The bottom line is that you can't go wrong with any Ruth cards. In fact, if you put Ruth's legend beside the fact that he appears in such popular and difficult sets, his cards are undervalued at current market levels and might have the best potential in the hobby for future gain. Just pull out your PSA Population Reports and you will see that there are not many high-grade Ruth cards to go around. Ruth was as fascinating a person as he was a player and his legend will never die. Babe Ruth will always be the symbol of baseball.
Jimmie Foxx's Record
Now let us turn our attention to the other half of this power duo. Jimmie Foxx, nicknamed the "The Beast" because of his imposing presence, hit 30 or more homeruns for twelve consecutive seasons. He finished with 534 homeruns, slugged .609 lifetime, compiled a career .325 batting average and won three MVP awards in his career. Hall of Fame pitcher and teammate Lefty Grove once said of Foxx, in one of my favorite baseball quotes, "He wasn't scouted, he was trapped!" Though overshadowed by Ruth, Foxx became very popular with the fans because of his ferocious swing and likeable personality. Foxx, like Ruth, generated excitement and was able to bring fans to the ballpark.
Foxx can also be found in several desirable yet difficult sets. Below is a list of his most desirable cards:
- 1932 U.S. Caramel #23
- 1933 Delongs #21
- 1933 Goudey #29 and #154
- 1934 Goudey #1
- 1934-36 Diamond Star #64
- 1938 Goudey #249 and #273
- 1940-41 Playball #133 and #13
Foxx appeared on other cards during and after his career, but the ones listed above are the most popular. Each of these issues is extremely difficult to find in high-grade, as the Ruth cards are, and represent excellent potential. Foxx's most intriguing card is the 1934 Goudey #1 card.
Over the years, much has been made about the significance and difficulty of #1 cards. The 1933 Goudey Bengough and 1952 Topps Pafko, both in very popular sets, have been the two most talked about #1 cards. The famous PSA 10 Pafko sold for $83,870 a couple of years ago. Interestingly enough, neither Pafko nor Bengough were Hall of Famers, or even stars for that matter. In contrast, the 1934 Goudey Foxx is not only the #1 card in a great set, it is a card of a Hall of Famer and one of the greatest hitters of all time. If you are lucky enough to find one in PSA 7 or better, I would give the card serious consideration.
Unfortunately, many of Foxx's cards are difficult to obtain high grade. The 1933 Delong would be one that immediately comes to mind. A beautiful but virtually impossible card to find in PSA 7 or better, the Delong represents a real challenge. The same can be said for the 1933 Goudeys with the #29 being slightly tougher to come by than #154 of the same set. The two 1938 Goudey Foxx cards are slighty less expensive than the 1933 versions because they are less difficult to find and the 1933 Goudey set, again, may be the most attractive ever produced.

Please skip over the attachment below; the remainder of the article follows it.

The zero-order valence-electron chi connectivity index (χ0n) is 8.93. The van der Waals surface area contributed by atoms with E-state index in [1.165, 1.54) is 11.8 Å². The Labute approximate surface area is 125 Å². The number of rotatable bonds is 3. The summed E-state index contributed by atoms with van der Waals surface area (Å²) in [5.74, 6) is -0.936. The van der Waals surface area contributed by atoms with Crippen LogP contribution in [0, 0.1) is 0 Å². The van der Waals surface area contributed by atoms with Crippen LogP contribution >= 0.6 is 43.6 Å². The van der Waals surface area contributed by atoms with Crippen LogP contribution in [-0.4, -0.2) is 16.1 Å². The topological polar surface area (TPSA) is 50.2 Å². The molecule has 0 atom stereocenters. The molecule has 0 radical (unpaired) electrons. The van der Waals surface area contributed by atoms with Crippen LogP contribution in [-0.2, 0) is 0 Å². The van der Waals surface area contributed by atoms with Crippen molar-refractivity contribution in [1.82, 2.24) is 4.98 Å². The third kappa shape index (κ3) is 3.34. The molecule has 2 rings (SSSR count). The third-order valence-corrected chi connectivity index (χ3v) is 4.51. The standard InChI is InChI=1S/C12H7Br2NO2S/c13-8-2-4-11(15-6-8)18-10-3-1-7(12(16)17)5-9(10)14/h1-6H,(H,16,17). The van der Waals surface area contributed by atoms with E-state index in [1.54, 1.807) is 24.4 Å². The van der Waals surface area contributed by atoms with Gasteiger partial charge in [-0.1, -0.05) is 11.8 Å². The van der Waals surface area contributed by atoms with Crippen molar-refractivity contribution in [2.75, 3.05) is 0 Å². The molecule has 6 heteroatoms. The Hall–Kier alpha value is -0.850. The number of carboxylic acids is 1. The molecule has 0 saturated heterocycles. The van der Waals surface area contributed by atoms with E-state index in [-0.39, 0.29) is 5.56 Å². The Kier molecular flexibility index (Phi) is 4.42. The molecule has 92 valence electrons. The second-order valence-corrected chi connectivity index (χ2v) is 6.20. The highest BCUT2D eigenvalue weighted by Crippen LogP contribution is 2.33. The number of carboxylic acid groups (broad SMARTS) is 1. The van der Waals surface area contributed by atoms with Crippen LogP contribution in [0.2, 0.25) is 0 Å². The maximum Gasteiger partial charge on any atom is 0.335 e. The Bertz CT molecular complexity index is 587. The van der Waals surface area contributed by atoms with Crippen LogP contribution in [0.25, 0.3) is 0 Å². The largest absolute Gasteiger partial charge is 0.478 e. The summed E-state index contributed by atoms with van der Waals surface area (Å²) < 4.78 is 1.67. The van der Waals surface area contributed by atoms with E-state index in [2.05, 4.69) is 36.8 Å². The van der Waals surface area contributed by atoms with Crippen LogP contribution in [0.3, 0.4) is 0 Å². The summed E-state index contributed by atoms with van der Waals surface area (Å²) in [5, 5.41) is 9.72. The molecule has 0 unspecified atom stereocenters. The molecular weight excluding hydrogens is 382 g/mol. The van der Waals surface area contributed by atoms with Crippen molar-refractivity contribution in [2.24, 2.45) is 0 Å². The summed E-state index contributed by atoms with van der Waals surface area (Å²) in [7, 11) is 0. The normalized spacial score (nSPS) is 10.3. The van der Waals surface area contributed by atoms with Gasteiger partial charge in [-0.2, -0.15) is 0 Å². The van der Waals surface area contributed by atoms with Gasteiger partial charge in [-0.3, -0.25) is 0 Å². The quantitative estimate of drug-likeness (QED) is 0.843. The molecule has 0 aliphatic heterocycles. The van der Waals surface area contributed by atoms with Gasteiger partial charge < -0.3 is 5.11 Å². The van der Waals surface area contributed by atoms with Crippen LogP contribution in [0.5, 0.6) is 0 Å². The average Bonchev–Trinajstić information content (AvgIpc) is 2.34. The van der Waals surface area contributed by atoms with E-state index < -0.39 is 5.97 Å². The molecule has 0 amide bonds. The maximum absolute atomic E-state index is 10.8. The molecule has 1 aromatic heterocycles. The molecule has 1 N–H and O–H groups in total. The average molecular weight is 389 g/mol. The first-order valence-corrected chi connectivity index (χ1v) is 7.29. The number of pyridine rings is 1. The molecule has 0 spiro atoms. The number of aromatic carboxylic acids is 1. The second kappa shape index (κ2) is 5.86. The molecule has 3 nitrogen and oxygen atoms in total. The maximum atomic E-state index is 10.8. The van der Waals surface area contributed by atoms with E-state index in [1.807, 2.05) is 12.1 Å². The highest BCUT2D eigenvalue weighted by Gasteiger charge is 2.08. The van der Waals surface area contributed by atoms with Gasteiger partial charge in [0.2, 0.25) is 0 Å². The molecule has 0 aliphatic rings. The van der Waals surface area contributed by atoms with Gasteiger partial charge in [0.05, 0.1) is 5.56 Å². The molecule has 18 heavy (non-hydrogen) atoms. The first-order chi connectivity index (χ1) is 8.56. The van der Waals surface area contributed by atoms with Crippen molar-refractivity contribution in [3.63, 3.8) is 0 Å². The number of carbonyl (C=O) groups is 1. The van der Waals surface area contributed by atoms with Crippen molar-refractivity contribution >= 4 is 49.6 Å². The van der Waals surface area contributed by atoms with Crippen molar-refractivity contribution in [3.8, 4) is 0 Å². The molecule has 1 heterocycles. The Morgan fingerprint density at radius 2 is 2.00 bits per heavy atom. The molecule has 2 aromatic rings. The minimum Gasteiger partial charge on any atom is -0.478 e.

The Diamond Star and Playball issues are the least expensive. The Playball cards are affordable because they may be the easiest cards to find in high grade; however, the 1941 Playball set is a collector favorite because of its colorful beauty. The Diamond Star cards, a very attractive issue which is similar in style to the Goudeys, could be a great deal more valuable if Babe Ruth and Lou Gehrig were included in the set but, unfortunately, they weren't. Even though the Playballs and Diamond Stars may not be as tough as others on the list, they are still incredibly tough cards to find in high-grade. All you have to do is pull out your PSA Population Reports and check out how many have been graded PSA 7 or better. Not many! Both issues can be found at reasonable prices and represent excellent values.
The Challenge of Homeruns
Homeruns are what fans come to see at ballparks around the country because people are fascinated by the extraordinary. To hit a baseball 400 feet is a spectacle! Every year you see the lucky fan who gets a shot at making a million-dollar free throw, three pointer, or field goal and many times the fan makes it or at least comes close. This is never the case with a baseball homerun challenge.
Two years ago at Dodger Stadium, three persons were given several chances to hit a homerun for one million dollars. Not one person could even hit the ball in fair territory. The best swing occurred on a foul tip to the backstop! Mike Piazza, a great power hitter, was shut out two years in a row during the homerun challenge before the All-Star game. This is a player who has hit balls 500 feet during games and he couldn't do it during batting practice! The average person comes to the ball park to see something they can only dream of doing; they come to see the homerun.
Babe Ruth and Jimmie Foxx are the two men who changed the game by sending drives over the fence with frequency and strength never seen before. They paved the way for such greats as Aaron, Mantle, Jackson and McGwire. They also brought fans back to the game. It is a challenge to find high-grade cards of either Ruth or Foxx, but if you were lucky enough to find one, I would grab it as soon as possible. At today's prices, a card of either player in PSA 7 or better is a great value.